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The Essentials: Paprika (2006)

When a machine that allows therapists to enter their patients' dreams is stolen, all Hell breaks loose. Only a young female therapist, Paprika, can stop it.
(R, 91 min.)

Showtimes

Sunday, February 9, 2020

(TBD)

Monday, February 10, 2020

(TBD)

The Essentials: Anime

Synopsis: A machine allows therapists to enter patients' dreams. When it's stolen, all hell breaks loose, and only a woman therapist (nicknamed "Paprika") seems able to stop it. [Metacritic]

Starring: Megumi Hayashibara, Tôru Emori, Katsunosuke Hori
Director: Satoshi Kon
Language: Japanese
Genre(s): Animation, Horror, Science Fiction & Fantasy

Essentials tickets are $9/Adult, $8/Seniors & Students, Free for Members.

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"[A] dizzying, ambitious excursion into the subconscious."

— Andrea Gronvall, Chicago Reader

"This is without question a unique and superior achievement."

— Mick LaSalle, San Francisco Chronicle

"The über-dream is both gorgeously animated, in Kon's shimmering, hyperreal style, and sickeningly scary."

— Dana Stevens, Slate

"In Paprika, a gorgeous riot of future-shock ideas and brightly animated imagery, the doors of perception never close."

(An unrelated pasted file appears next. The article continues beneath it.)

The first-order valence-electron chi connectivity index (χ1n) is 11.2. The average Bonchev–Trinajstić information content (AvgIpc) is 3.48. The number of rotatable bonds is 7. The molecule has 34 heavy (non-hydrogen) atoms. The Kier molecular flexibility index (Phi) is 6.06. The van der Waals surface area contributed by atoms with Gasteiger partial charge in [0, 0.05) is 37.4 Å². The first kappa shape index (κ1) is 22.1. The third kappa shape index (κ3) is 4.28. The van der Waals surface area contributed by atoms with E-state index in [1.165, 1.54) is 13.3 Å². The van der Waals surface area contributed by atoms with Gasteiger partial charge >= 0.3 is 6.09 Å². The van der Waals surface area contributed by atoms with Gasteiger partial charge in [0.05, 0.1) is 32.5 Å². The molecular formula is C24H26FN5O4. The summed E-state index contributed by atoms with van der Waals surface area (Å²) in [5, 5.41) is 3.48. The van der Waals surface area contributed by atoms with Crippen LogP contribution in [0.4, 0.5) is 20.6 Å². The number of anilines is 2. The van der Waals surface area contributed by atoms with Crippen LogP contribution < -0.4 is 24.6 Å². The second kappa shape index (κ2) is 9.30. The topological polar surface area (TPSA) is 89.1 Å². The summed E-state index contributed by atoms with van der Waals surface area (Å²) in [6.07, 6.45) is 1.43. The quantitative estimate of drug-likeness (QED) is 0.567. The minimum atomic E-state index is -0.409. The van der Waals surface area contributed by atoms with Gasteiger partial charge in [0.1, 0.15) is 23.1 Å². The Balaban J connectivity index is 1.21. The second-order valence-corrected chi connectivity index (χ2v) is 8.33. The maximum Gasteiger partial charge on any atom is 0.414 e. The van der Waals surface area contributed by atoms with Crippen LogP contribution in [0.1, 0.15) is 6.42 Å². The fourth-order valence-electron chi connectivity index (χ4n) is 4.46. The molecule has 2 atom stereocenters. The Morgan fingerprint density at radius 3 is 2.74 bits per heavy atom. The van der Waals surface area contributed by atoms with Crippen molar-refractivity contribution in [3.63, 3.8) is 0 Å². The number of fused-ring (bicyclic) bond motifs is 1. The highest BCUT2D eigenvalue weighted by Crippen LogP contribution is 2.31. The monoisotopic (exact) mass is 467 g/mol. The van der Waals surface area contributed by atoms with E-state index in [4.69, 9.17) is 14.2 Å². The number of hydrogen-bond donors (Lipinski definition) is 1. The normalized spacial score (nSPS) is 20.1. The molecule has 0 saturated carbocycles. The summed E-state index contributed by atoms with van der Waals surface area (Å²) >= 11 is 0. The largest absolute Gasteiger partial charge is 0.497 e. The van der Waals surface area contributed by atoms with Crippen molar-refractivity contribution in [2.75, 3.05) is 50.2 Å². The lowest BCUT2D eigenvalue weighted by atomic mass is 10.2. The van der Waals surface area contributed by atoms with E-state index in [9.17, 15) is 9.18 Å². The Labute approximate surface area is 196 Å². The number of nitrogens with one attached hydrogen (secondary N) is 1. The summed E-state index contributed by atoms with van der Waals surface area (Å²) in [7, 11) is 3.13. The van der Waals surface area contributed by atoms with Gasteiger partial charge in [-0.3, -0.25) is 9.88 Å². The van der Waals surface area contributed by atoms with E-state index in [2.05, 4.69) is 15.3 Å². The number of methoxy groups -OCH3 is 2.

— Manohla Dargis, New York Times

"Paprika expands your notion of what animation can achieve. You wake from it as if from a dream: spooked, provoked and exhilarated."

— David Ansen, Newsweek

"Whatever it is you're looking for -- comedy, horror, parades of singing frogs and dancing kitchen appliances -- you'll find it in Satoshi Kon's anime adventure, a jaw-dropping feat of imagination."

— Elizabeth Weitzman, New York Daily News

"As a showcase of the limitless power of the imagination, Paprika never fails to delight the eye and engage the mind. We are never sure exactly whom we should be cheering for, or even if we're rooting for real characters or their avatars."

— Peter Howell, Toronto Star

"Especially for fans who understand how movies are put together, Paprika grabs you from the get-go in a series of flowing images and transitions that follow the skewed logic of a dream, jumping from a three-ring circus to a swinging jungle vine."

— John Monaghan, Detroit Free Press